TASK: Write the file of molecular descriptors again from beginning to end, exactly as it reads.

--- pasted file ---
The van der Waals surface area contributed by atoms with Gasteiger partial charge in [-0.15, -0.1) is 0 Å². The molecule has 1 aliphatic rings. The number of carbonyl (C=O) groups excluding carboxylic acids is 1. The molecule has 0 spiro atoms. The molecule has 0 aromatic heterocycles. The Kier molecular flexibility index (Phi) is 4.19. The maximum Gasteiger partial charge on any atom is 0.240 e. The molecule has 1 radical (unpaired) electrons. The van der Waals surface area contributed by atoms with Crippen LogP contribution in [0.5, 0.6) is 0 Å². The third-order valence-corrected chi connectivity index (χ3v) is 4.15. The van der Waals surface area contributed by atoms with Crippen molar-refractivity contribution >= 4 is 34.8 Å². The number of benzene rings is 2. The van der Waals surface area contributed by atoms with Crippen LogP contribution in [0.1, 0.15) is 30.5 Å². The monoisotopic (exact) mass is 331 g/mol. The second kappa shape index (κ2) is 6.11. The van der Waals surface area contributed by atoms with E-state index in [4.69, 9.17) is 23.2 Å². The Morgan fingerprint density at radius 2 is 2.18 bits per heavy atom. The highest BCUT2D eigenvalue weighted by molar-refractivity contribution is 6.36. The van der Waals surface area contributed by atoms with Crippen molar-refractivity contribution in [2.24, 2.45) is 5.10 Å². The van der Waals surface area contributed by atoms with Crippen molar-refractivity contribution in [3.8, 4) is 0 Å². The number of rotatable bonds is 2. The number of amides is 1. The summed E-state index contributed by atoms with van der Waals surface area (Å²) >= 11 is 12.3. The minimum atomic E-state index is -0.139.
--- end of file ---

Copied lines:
The van der Waals surface area contributed by atoms with Gasteiger partial charge in [-0.15, -0.1) is 0 Å². The molecule has 1 aliphatic rings. The number of carbonyl (C=O) groups excluding carboxylic acids is 1. The molecule has 0 spiro atoms. The molecule has 0 aromatic heterocycles. The Kier molecular flexibility index (Phi) is 4.19. The maximum Gasteiger partial charge on any atom is 0.240 e. The molecule has 1 radical (unpaired) electrons. The van der Waals surface area contributed by atoms with Crippen LogP contribution in [0.5, 0.6) is 0 Å². The third-order valence-corrected chi connectivity index (χ3v) is 4.15. The van der Waals surface area contributed by atoms with Crippen molar-refractivity contribution >= 4 is 34.8 Å². The number of benzene rings is 2. The van der Waals surface area contributed by atoms with Crippen LogP contribution in [0.1, 0.15) is 30.5 Å². The monoisotopic (exact) mass is 331 g/mol. The second kappa shape index (κ2) is 6.11. The van der Waals surface area contributed by atoms with E-state index in [4.69, 9.17) is 23.2 Å². The Morgan fingerprint density at radius 2 is 2.18 bits per heavy atom. The highest BCUT2D eigenvalue weighted by molar-refractivity contribution is 6.36. The van der Waals surface area contributed by atoms with Crippen molar-refractivity contribution in [2.24, 2.45) is 5.10 Å². The van der Waals surface area contributed by atoms with Crippen molar-refractivity contribution in [3.8, 4) is 0 Å². The number of rotatable bonds is 2. The number of amides is 1. The summed E-state index contributed by atoms with van der Waals surface area (Å²) >= 11 is 12.3. The minimum atomic E-state index is -0.139.